Twelfth Night and Kunoichi
I spent last night training a kunoichi.
My wife Maura is directing a production of Shakespeare’s Twelfth Night at her school. As often happens, I’m helping out, working with the actors on the language and teaching them combat. It’s fun to break out the scansion and fencing I learned as a young actor.
The students enjoy it too — though I’ll admit they prefer the sword fighting to the verse.
In Twelfth Night, there’s a character called Antonio, a pirate who rescues one of a pair of twins — the brother, Sebastian. Seeing Sebastian being attacked, he jumps to his defense, sword out.*
For a number of reasons, Maura chose to make Antonio into Antonia. She’s being played by Isabelle. Isabelle is not exactly physically imposing, and, in addition to her acting training, has a background in dance.
In the sword fight that I worked with her on last night, Antonia takes on two soldiers. We made the choice that she would best them decisively. Fighting with a rapier and a saber, she takes out two much larger men. At the point where she is about to kill them, Viola stops her.
As you’ll probably understand, this got me thinking about women warriors, both legendary ones like China’s Fa Mulan (who isn’t just a Disney movie by the way!) and real ones like Lady Chiyome’s kunoichi.
As the two guards, Isabelle, and I were talking through the fight, I found myself telling them something that I’ve thought about a lot as I’ve been writing about Risuko’s adventures: the most skilled woman fighter has very specific advantages and disadvantages when it comes to fighting a trained man.
The man’s advantages are:
- He will generally be larger (The guards are between four and eight inches taller than Isabelle.)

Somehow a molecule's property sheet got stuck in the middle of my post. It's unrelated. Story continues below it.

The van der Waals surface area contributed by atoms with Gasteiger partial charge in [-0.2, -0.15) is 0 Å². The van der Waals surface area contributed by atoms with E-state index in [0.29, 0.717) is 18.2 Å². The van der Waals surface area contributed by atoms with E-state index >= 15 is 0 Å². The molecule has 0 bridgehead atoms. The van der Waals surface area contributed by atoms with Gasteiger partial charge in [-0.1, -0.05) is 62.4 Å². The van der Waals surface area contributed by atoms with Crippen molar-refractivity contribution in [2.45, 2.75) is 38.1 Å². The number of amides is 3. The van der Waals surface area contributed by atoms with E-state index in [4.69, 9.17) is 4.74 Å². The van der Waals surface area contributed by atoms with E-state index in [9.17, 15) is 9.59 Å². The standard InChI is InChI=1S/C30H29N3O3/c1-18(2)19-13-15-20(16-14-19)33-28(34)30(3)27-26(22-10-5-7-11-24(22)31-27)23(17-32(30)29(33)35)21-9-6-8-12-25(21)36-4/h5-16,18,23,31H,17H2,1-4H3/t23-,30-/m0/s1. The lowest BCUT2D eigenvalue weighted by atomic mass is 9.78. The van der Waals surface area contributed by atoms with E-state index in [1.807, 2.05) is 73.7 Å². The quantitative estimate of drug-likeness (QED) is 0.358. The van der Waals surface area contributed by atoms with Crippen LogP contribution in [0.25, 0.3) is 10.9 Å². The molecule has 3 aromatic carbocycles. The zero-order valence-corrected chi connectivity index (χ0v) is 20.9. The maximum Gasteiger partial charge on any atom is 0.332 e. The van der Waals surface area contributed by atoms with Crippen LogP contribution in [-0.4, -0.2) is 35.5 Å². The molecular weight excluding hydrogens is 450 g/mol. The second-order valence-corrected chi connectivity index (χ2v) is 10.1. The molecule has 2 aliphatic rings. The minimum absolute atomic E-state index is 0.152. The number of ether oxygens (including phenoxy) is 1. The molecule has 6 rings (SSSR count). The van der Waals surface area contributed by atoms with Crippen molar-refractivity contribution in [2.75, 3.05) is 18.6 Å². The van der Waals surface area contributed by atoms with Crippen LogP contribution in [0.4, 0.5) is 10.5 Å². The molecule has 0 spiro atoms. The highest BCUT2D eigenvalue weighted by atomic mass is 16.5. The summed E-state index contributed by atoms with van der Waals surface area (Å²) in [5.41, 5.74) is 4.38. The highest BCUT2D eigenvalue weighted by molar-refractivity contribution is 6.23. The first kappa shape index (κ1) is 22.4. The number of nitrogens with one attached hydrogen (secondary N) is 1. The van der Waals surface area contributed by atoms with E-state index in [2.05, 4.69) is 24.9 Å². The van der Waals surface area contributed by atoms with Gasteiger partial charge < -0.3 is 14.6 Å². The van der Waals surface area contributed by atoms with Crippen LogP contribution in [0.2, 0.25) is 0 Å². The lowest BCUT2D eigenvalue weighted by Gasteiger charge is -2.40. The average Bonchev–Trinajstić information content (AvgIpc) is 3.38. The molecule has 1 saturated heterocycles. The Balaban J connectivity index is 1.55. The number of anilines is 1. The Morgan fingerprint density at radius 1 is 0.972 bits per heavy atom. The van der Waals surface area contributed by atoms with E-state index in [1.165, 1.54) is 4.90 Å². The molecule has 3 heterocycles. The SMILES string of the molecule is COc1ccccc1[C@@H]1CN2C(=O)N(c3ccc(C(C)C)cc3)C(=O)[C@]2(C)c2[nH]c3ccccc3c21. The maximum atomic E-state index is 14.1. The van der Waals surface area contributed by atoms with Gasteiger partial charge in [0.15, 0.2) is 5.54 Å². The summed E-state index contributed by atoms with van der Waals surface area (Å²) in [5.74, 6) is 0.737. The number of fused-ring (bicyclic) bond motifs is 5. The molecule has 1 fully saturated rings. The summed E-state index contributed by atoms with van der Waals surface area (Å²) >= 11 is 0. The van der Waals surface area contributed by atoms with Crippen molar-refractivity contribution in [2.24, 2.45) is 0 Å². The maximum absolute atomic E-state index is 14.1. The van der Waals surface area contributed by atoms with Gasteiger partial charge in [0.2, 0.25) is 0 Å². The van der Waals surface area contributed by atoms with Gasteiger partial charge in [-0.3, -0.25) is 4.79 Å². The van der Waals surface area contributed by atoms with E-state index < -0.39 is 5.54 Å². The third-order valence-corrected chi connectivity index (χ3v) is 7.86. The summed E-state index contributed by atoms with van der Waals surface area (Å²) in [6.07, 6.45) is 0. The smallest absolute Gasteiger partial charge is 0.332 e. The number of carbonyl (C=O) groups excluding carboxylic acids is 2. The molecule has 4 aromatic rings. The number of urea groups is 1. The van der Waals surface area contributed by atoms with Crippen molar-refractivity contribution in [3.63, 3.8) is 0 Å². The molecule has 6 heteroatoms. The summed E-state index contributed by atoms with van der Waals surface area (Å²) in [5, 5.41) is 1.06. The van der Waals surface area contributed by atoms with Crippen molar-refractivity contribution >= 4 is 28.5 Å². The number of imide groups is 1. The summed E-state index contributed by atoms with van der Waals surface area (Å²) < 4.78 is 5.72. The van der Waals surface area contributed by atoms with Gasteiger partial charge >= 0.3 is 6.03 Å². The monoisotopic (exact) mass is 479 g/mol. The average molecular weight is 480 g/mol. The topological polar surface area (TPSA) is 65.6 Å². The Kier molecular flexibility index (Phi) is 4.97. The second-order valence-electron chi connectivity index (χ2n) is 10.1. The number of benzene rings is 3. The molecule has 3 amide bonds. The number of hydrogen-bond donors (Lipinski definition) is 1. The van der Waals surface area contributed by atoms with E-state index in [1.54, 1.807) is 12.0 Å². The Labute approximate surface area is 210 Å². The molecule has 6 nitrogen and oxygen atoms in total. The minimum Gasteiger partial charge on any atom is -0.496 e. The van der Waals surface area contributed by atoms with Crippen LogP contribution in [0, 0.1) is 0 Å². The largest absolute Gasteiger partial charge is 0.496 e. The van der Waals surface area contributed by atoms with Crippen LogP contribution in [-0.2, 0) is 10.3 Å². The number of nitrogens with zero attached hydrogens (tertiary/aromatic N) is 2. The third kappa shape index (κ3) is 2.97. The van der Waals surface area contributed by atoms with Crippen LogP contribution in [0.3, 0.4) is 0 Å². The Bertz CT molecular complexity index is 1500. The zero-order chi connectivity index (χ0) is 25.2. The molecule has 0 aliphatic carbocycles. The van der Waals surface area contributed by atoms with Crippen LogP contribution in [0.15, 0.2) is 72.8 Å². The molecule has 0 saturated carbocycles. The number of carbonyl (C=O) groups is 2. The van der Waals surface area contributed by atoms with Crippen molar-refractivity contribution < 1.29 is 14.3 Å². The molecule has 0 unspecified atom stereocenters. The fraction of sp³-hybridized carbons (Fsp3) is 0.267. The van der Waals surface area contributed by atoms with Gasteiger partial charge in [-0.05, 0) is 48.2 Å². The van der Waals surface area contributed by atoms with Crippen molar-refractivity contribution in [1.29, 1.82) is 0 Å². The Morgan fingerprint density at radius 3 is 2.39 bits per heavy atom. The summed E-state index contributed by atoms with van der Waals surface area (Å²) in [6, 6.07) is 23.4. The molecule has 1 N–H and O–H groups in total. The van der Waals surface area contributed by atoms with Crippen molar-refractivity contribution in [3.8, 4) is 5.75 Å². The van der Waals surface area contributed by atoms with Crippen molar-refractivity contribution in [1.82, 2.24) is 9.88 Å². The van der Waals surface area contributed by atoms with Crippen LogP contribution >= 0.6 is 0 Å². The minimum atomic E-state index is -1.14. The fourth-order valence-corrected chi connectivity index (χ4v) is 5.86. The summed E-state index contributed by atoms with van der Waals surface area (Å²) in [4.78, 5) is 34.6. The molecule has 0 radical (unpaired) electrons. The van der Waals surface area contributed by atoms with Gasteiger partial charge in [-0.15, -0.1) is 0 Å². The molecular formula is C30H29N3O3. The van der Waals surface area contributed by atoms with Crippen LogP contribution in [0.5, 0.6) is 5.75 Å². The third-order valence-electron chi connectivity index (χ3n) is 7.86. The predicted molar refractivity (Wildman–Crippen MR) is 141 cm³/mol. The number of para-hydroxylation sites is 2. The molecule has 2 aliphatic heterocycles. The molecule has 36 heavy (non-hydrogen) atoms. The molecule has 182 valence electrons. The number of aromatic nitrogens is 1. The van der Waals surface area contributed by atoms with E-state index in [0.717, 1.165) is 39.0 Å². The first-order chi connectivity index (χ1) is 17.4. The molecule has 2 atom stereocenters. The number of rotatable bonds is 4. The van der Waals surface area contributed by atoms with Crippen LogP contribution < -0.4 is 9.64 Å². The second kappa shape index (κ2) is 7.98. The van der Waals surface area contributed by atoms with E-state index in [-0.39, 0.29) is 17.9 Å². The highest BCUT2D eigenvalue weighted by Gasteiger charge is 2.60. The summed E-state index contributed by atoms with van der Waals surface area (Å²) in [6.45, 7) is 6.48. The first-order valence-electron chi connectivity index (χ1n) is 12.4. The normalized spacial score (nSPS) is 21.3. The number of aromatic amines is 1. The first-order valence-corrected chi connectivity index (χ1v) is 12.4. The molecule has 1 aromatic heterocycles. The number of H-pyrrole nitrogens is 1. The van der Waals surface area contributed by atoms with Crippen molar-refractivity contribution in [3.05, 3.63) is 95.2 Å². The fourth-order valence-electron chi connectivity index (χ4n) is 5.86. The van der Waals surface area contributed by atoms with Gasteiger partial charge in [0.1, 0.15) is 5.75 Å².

- He will generally be stronger
The woman has two major advantages:
- She will probably be quicker than he is (especially if he’s in armor)
- She will almost certainly have the element of surprise
Antonia’s battle plan, I told the three actors, is to take out the two men as quickly and as completely as possible, before they can use their advantages against her.
Speed and Surprise
Saying this, I realized that this is precisely why Lady Chiyome didn’t outfit her fighters as fighters. There was a tradition of training samurai women as onna-bugeisha. They learned to use glaives and swords to defend their homes. Even so, Japanese women were generally expected to stay very, very… feminine.
And so the kuniochi dressed as shrine maidens and servants and dancers — the last kind of person that a lord or samurai would expect to attack them with a knife, or to steal their secrets. Their disguise not only allowed them to travel wherever they wanted, but it gave them a tactical advantage.
No one expects the sweet young dancer to come at them with a sword — and they certainly don’t expect her to know how to use it!
I’ll try to post some pictures or video of the sword fight. I think you’d enjoy it. 🙂
* If you know Twelfth Night, you’ll know that “he” is actually the other twin, Viola, dressed up as a man.